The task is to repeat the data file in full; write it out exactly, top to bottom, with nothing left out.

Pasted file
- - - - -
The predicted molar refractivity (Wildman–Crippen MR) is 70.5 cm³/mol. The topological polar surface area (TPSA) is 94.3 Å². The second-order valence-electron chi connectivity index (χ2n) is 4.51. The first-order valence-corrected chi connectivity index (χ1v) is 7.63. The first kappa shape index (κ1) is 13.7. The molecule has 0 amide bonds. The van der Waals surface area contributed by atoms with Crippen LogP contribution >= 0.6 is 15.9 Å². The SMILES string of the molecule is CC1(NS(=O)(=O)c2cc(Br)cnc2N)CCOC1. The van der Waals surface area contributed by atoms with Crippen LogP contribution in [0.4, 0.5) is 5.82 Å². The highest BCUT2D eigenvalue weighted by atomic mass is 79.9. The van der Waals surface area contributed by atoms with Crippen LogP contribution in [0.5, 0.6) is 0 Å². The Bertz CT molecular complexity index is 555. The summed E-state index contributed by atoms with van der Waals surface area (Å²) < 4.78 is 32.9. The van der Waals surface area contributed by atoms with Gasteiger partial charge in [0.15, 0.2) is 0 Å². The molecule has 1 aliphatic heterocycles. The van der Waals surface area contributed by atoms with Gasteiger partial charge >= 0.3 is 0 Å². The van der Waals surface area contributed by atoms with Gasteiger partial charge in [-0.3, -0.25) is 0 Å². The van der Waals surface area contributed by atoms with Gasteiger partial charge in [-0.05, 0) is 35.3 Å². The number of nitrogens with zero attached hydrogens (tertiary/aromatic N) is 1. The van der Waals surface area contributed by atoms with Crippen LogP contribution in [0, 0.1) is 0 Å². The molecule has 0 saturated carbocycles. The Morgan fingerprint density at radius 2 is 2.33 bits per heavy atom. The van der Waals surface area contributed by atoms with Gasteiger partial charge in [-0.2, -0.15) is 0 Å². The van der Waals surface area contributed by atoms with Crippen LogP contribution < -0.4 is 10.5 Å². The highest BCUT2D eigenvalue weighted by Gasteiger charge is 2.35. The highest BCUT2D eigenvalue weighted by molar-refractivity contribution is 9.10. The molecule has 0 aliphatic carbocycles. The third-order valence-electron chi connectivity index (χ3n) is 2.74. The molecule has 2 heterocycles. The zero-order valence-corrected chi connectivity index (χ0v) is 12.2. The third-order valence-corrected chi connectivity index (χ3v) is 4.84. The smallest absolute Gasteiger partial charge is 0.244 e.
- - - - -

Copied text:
The predicted molar refractivity (Wildman–Crippen MR) is 70.5 cm³/mol. The topological polar surface area (TPSA) is 94.3 Å². The second-order valence-electron chi connectivity index (χ2n) is 4.51. The first-order valence-corrected chi connectivity index (χ1v) is 7.63. The first kappa shape index (κ1) is 13.7. The molecule has 0 amide bonds. The van der Waals surface area contributed by atoms with Crippen LogP contribution >= 0.6 is 15.9 Å². The SMILES string of the molecule is CC1(NS(=O)(=O)c2cc(Br)cnc2N)CCOC1. The van der Waals surface area contributed by atoms with Crippen LogP contribution in [0.4, 0.5) is 5.82 Å². The highest BCUT2D eigenvalue weighted by atomic mass is 79.9. The van der Waals surface area contributed by atoms with Crippen LogP contribution in [0.5, 0.6) is 0 Å². The Bertz CT molecular complexity index is 555. The summed E-state index contributed by atoms with van der Waals surface area (Å²) < 4.78 is 32.9. The van der Waals surface area contributed by atoms with Gasteiger partial charge in [0.15, 0.2) is 0 Å². The molecule has 1 aliphatic heterocycles. The van der Waals surface area contributed by atoms with Gasteiger partial charge >= 0.3 is 0 Å². The van der Waals surface area contributed by atoms with Gasteiger partial charge in [-0.3, -0.25) is 0 Å². The van der Waals surface area contributed by atoms with Gasteiger partial charge in [-0.05, 0) is 35.3 Å². The number of nitrogens with zero attached hydrogens (tertiary/aromatic N) is 1. The van der Waals surface area contributed by atoms with Crippen LogP contribution in [0, 0.1) is 0 Å². The molecule has 0 saturated carbocycles. The Morgan fingerprint density at radius 2 is 2.33 bits per heavy atom. The van der Waals surface area contributed by atoms with Gasteiger partial charge in [-0.2, -0.15) is 0 Å². The van der Waals surface area contributed by atoms with Crippen LogP contribution < -0.4 is 10.5 Å². The highest BCUT2D eigenvalue weighted by Gasteiger charge is 2.35. The highest BCUT2D eigenvalue weighted by molar-refractivity contribution is 9.10. The molecule has 0 aliphatic carbocycles. The third-order valence-electron chi connectivity index (χ3n) is 2.74. The molecule has 2 heterocycles. The zero-order valence-corrected chi connectivity index (χ0v) is 12.2. The third-order valence-corrected chi connectivity index (χ3v) is 4.84. The smallest absolute Gasteiger partial charge is 0.244 e.